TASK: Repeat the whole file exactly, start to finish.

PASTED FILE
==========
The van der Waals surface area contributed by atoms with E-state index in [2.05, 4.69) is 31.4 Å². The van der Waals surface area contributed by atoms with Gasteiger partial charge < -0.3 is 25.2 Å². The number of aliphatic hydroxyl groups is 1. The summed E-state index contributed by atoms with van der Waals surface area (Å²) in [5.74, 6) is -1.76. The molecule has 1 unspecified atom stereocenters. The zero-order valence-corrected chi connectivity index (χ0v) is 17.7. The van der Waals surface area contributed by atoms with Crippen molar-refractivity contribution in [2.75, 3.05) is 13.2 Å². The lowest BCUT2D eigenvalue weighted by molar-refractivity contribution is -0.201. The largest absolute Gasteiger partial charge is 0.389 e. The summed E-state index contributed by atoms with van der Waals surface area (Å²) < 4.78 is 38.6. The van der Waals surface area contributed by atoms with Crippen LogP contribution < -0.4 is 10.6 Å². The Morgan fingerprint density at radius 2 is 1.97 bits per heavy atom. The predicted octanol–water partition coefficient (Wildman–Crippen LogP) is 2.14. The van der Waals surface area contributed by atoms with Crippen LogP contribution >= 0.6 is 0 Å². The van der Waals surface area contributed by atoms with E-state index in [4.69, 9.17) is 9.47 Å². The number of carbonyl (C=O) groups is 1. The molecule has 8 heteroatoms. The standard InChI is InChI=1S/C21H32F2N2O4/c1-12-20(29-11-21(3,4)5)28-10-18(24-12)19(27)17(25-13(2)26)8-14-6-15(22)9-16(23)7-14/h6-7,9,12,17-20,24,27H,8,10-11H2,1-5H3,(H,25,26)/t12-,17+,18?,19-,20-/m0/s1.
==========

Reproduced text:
The van der Waals surface area contributed by atoms with E-state index in [2.05, 4.69) is 31.4 Å². The van der Waals surface area contributed by atoms with Gasteiger partial charge < -0.3 is 25.2 Å². The number of aliphatic hydroxyl groups is 1. The summed E-state index contributed by atoms with van der Waals surface area (Å²) in [5.74, 6) is -1.76. The molecule has 1 unspecified atom stereocenters. The zero-order valence-corrected chi connectivity index (χ0v) is 17.7. The van der Waals surface area contributed by atoms with Crippen molar-refractivity contribution in [2.75, 3.05) is 13.2 Å². The lowest BCUT2D eigenvalue weighted by molar-refractivity contribution is -0.201. The largest absolute Gasteiger partial charge is 0.389 e. The summed E-state index contributed by atoms with van der Waals surface area (Å²) < 4.78 is 38.6. The van der Waals surface area contributed by atoms with Crippen LogP contribution < -0.4 is 10.6 Å². The Morgan fingerprint density at radius 2 is 1.97 bits per heavy atom. The predicted octanol–water partition coefficient (Wildman–Crippen LogP) is 2.14. The van der Waals surface area contributed by atoms with Crippen LogP contribution >= 0.6 is 0 Å². The van der Waals surface area contributed by atoms with E-state index in [4.69, 9.17) is 9.47 Å². The number of carbonyl (C=O) groups is 1. The molecule has 8 heteroatoms. The standard InChI is InChI=1S/C21H32F2N2O4/c1-12-20(29-11-21(3,4)5)28-10-18(24-12)19(27)17(25-13(2)26)8-14-6-15(22)9-16(23)7-14/h6-7,9,12,17-20,24,27H,8,10-11H2,1-5H3,(H,25,26)/t12-,17+,18?,19-,20-/m0/s1.